PRETORIA, South Africa — A prosecutor hammered at Oscar Pistorius’ credibility at the Olympic sprinter’s murder trial Thursday, asserting that Pistorius had a string of unlikely excuses for why he wasn’t to blame in the three gun charges he faces on top of murder.
In casting doubt on the Olympian’s honesty while cross-examining him, prosecutor Gerrie Nel was pushing the prosecution’s argument that Pistorius is also lying about killing his girlfriend by mistake in the pre-dawn hours of Valentine’s Day last year.
Nel asserted that the double-amputee Paralympic champion wouldn’t “accept responsibility for anything” and reacted incredulously to Pistorius’ explanation of why a gun he was handling went off under a table in a packed restaurant, for which he was charged with firing a gun in public without good reason.
Pistorius said a friend’s pistol, a Glock, went off while he was holding it but insisted that he hadn’t pulled the trigger. A police expert testified earlier at the trial that the Glock couldn’t be fired without the trigger being pulled.
Nel said: “We have you in possession of the gun, a shot went off, but you didn’t discharge the gun? … I’m putting it to you, you fired that gun. There is no other way,” Nel said. “You are lying.”
“I respect Mr. Nel’s comment,” Pistorius replied, “but I didn’t pull the trigger on that firearm.”
The incident in a trendy Johannesburg restaurant happened just weeks before he shot to death his girlfriend Reeva Steenkamp on Feb. 14, 2013.
Pistorius also said two witnesses, a former girlfriend and a friend, were both lying about an incident in 2012 when the runner is alleged to have fired his gun out the sunroof of a moving car. He has been charged with a firearms violation in this incident.
Pistorius said he wasn’t guilty of yet another charge against him, illegal possession of ammunition for .38-caliber ammunition found in a safe in his home after he killed Steenkamp.
Pistorius said his estranged father had put the bullets into the safe and that they belonged to the father. But Nel said Pistorius’ father Henke had “refused” to make a statement to police on the ammunition being his.
“You just don’t want to accept responsibility for anything,” Nel said to Pistorius. Pistorius’ answers to the accusations were short denials.
Pistorius, 27, says Steenkamp’s death was a terrible accident after he mistook her for an intruder and fired four times with his licensed 9 mm pistol through a toilet door and into a cubicle. Prosecutors say he intended to kill the 29-year-old after a loud argument heard by witnesses and charged him with premeditated murder — for which he faces 25 years to life in prison if convicted.
Pistorius insisted again Thursday that the shooting was an accident and he did not intentionally fire four shots.
“I didn’t have time to think about if I wanted to or didn’t want to,” Pistorius said. It was his fourth day in the witness stand, the first two days having been spent being questioned by his own lawyer, Barry Roux.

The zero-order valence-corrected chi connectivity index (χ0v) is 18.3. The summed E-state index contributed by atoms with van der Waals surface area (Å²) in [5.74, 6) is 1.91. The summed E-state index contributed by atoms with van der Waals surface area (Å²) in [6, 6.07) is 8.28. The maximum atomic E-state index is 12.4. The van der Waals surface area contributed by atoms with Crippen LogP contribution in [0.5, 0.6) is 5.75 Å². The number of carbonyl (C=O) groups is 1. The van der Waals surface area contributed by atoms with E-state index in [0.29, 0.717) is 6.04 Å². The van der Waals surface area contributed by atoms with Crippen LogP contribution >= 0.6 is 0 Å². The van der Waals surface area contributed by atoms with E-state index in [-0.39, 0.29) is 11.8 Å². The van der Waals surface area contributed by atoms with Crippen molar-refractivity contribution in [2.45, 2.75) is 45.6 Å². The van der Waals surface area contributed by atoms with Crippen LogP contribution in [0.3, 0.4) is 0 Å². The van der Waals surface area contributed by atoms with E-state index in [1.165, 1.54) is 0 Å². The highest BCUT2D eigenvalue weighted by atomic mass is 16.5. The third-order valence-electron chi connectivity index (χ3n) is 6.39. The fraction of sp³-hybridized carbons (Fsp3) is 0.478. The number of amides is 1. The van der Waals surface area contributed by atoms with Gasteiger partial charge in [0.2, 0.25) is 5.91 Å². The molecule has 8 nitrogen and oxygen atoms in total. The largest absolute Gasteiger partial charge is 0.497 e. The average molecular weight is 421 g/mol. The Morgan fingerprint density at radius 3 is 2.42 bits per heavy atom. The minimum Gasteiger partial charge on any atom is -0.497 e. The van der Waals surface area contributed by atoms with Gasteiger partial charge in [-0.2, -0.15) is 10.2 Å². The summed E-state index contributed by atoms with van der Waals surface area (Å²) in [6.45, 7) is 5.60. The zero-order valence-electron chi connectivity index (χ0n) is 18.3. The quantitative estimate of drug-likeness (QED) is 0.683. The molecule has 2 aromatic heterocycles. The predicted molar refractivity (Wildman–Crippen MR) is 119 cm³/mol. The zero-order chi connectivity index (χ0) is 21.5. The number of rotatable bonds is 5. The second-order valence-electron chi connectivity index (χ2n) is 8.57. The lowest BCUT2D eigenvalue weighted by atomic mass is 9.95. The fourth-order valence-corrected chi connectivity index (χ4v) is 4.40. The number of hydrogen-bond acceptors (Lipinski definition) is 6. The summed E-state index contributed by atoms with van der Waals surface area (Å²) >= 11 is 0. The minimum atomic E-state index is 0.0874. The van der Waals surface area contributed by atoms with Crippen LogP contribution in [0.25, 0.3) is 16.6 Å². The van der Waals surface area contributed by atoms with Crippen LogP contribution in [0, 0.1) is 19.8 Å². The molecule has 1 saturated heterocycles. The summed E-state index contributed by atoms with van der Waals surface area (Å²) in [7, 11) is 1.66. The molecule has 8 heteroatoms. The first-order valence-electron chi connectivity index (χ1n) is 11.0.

Nel also accused him of egotistical behavior in his relationship with Steenkamp, and described Pistorius’ courtroom apology to his girlfriend’s family on Monday as an insincere “spectacle” that ignored the feelings of her relatives. Steenkamp’s mother, June, has attended court sessions this week.
“Your life is just about you,” Nel said to Pistorius, claiming he wasn’t “humble enough” to apologize in private to the family and away from the media glare of his murder trial, which is being broadcast live around the world.
“That’s not true,” Pistorius replied.
Pistorius said his lawyers had been in touch with representatives of Steenkamp’s family, and that he had believed the family of his girlfriend was not ready to meet him.
“I completely understand where they’re coming from,” he said. “It’s not that I haven’t thought about them.”
Nel asserted that Pistorius was sometimes mean to Steenkamp, pressing him about her objection to him playing a song by American rapper Kendrick Lamar on a car stereo. Pistorius referred to the song in a cellphone message to Steenkamp that acknowledged her objections and has been included as evidence in the trial.
The prosecutor asked if the name of the song was “Bitch, Don’t Kill My Vibe,” but Pistorius said he couldn’t remember the specific song. Nel responded that Steenkamp would have been right to take offense, but “we can’t ask her.”
A phone message from Steenkamp to Pistorius that was shown in court includes the line: “You make me happy 90% of the time and I think we are amazing together but I am not some other bitch you may know trying to kill your vibe.”
Two contrasting images of the double-amputee runner have emerged in court: the defense-led image of Pistorius as a contrite man who had been worried about crime and made a mistake on the night he killed Steenkamp, and the prosecution’s depiction of him as an overbearing egotist who was obsessed with firearms and killed her intentionally.
On the relationship, Nel said he had checked all of Steenkamp’s text messages on her phone and the phrase “I love you” appeared only twice in those missives. On both occasions, he said, they were written by Steenkamp to her mother.
“Never to you and you never to her,” Nel said, addressing Pistorius.
“I never got the opportunity to tell Reeva that I loved her,” Pistorius said in a soft voice. He did not look at Nel while replying to the prosecutor’s questions, instead directing his gaze to Judge Thokozile Masipa on the dais.
Masipa will deliver a verdict because there is no jury system in South Africa.